Counter Culture – Big Trouble

At A Glance

Roast Profile: Medium Dark Roast

Origin: Peru / Colombia / Papua New Guinea

Flavor Profile: Caramel, Nutty, Round

Counter Culture is one of our favorite roasters. A long-established cornerstone of the California specialty coffee scene, they are big believers in education in the coffee industry and good environmental sustainability practices. If you see their brand on something, you can guarantee it will be good, and this blend is no exception. 

Their medium to dark South and Central American blend has a great profile for high NMP, low chlorogenic acid qualities. On top of this, it makes a simply beautiful cold brew.

Let the sweetness shine in this coffee as a cold brew, and keep your infusion time to 12 hours at a maximum. This will prevent too many bitters from extracting and keep it at an incredibly low acid level for you.

Volcanica Coffee – Mexican Coffee

At A Glance

Roast Profile: Medium Roast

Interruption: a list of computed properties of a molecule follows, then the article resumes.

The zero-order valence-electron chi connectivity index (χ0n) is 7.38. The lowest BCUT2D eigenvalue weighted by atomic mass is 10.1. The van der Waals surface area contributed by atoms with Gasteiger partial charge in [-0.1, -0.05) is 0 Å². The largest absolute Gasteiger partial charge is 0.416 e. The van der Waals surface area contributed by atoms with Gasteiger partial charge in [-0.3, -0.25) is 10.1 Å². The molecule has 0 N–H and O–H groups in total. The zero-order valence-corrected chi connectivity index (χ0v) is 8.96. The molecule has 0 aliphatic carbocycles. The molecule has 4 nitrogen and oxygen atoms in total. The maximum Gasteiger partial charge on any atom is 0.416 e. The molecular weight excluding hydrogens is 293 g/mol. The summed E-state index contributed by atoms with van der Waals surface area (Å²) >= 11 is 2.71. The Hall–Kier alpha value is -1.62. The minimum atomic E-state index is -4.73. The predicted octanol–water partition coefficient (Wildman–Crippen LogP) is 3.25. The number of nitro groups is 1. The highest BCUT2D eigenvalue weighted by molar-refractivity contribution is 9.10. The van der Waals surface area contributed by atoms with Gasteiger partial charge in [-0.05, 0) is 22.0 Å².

Origin: Mexico

Flavor Profile: Sweet Hazelnut and Earthy Cocoa

This Mexican coffee from Volcanica is not only intrinsically low in acid but is also treated in such a way that it is guaranteed to avoid heartburn and acid reflux. As with Volcanica’s low acid coffee, the beans are roasted for a long duration at lower temperatures than usual.

Something that we believe is another solid reason to choose coffee from Volcanica is what they give back to the communities they work with. Owned and operated by a Costa Rican family with roots in the production side of the coffee industry, this is a company that truly believes in paying fairly at all levels of the supply chain. They extend this ethical statement to contributions to water aid charities in the regions where they operate.

You can’t go wrong with a French press to capitalize on the hazelnut and cocoa flavors in this coffee. Try to keep your brewing temperature at the cooler end, perhaps around 195 °F (90 °C).

Puroast – Colombian Supremo

At A Glance

Roast Profile: Medium Roast

Origin: Colombia

Flavor Profile: Rich, Nutty, and Smooth